To investigate the cooling rate dependence of the persistence diagrams, we first conducted an LRA of the molecular dynamics models prepared at 37 different cooling rates (Fig. 1a). The persistence diagrams obtained from 37 molecular dynamics atomic configurations were calculated and divided into N regions (bins), each containing birth–death pairs corresponding to the detected holes. The numbers of birth–death pairs for N regions were smoothed by a Gaussian filter and then converted into Ndimensional vectors as input data for the LRA. In this case, the N values for the persistence diagrams of the Pd and Si configurations were approximately 12,000 and 7500, respectively. Linear relationships between the number of birth–death pairs for each region and the cooling rate were modelled using LRA. This analysis enables us to determine the cooling rate dependence of each region in the persistence diagrams. The persistence diagrams indicating degrees of dependence on the cooling rate were finally reconstructed using the learned vectors. Figure 3a, b shows the persistence diagrams reconstructed by the learned vectors of Pd and Si atoms from PD2 and PD1, respectively. The colour levels in the persistence diagrams indicate the magnitude of the influence of the cooling rates. The characteristic structures for the slower and fastercooled models are contained in the darker blue and red regions of the persistence diagrams, respectively. The locations of the blue regions are clearly different from those of the red regions, indicating that the local structures strongly depend on the cooling rate. Similarly, we further performed PCA for 30 molecular dynamics models at five different cooling rates (Fig. 1b). The 30 atomic configurations, each for five different cooling rates, were converted into vectors as input files for PCA. The vectorization procedure was the same as in the case of LRA. The Ndimensional vectors, where N is the number of birth–death pairs for each region, were then analysed by PCA and reduced to twodimensional projections with respect to the first and second principal components. Note that the first principal component most properly explains the dispersion of the input data. Eventually, the first principal component becomes strongly dependent on the cooling rate, as mentioned below. The persistence diagrams were also reconstructed using the learned vectors by PCA. Figure 3c, d shows the projections of the persistence diagrams on the first and second principal component planes, respectively. Total 150 data (30 molecular dynamics models × 5 cooling rates) are plotted on the projected planes and different colours are assigned to each cooling rate. Clustering of the data points is seen at each cooling rate, and the clusters are observed to be aligned along the horizontal axis. It is apparent that the first principal components strongly correlate with the cooling rates, while the second principal components are almost independent of them. The learned vectors from the first principal components of PCA were also drawn on the reconstructed persistence diagrams, as shown in Fig. 3e, f. Interestingly, the locations of both the blue and red regions in the persistence diagrams of PCA coincide with those in the persistence diagrams of LRA. Thus, it is reasonable to state that the first principal component of PCA also represents the structures depending on the cooling rates. The molecular dynamics datasets for PCA are much more statistically warranted than those for LRA, and therefore, are more suitable for extracting specific local structures.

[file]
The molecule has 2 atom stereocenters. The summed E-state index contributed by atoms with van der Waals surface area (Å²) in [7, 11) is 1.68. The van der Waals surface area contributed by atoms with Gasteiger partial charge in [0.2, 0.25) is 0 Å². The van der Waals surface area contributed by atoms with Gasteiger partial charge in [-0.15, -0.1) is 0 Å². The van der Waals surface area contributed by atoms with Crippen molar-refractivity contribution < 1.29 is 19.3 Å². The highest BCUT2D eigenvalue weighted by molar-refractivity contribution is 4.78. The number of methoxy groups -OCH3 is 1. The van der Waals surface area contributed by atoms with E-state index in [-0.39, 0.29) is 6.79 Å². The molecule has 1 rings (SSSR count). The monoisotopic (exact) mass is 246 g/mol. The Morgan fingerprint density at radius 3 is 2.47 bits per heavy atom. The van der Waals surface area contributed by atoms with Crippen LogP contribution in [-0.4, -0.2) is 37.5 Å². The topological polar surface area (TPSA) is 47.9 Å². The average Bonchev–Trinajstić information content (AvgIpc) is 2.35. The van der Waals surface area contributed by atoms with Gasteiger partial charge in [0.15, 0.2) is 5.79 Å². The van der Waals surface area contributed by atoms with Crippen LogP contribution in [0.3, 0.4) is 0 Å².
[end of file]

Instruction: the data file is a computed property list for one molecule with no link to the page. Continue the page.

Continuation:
In order to understand the origin of the signals in the persistence diagrams, local atomic structures from the persistence diagrams were extracted through an inverse analysis process. The structural information of the original molecular dynamics models is initially recorded to the persistence diagrams together with birth–death pairs when computing persistence diagrams. After the machine learning analyses, a local structure corresponding to each birth–death pair can be mathematically reconstructed from the recorded structural information using the inverse analysis process. Figure 4a, b illustrates the prismtype clusters extracted from the central parts of the dark blue region ([1.79, 1.80]_{birth} × [2.43, 2.44]_{death}) corresponding to the slowestcooled sample and the dark red region ([1.89, 1.90]_{birth} × [2.44, 2.45]_{death}) corresponding to the fastestcooled sample, respectively, in Fig. 3e. The area of each face of the prismtype clusters is shown by a different colour and thus, the degree of distortion in these clusters can be immediately known based on their colour. The statistical distribution of the areas of the faces is also shown in Fig. 4c. The distributions for the area of a triangle face were statistically analysed for 710 and 435 atomic clusters in the slowest and fastestcooled samples, respectively. The distribution for the slowestcooled sample appears to be sharper than that for the fastestcooled sample, indicating that the prismtype clusters in the fastestcooled sample are more distorted than those in the slowestcooled sample, although the difference is not large.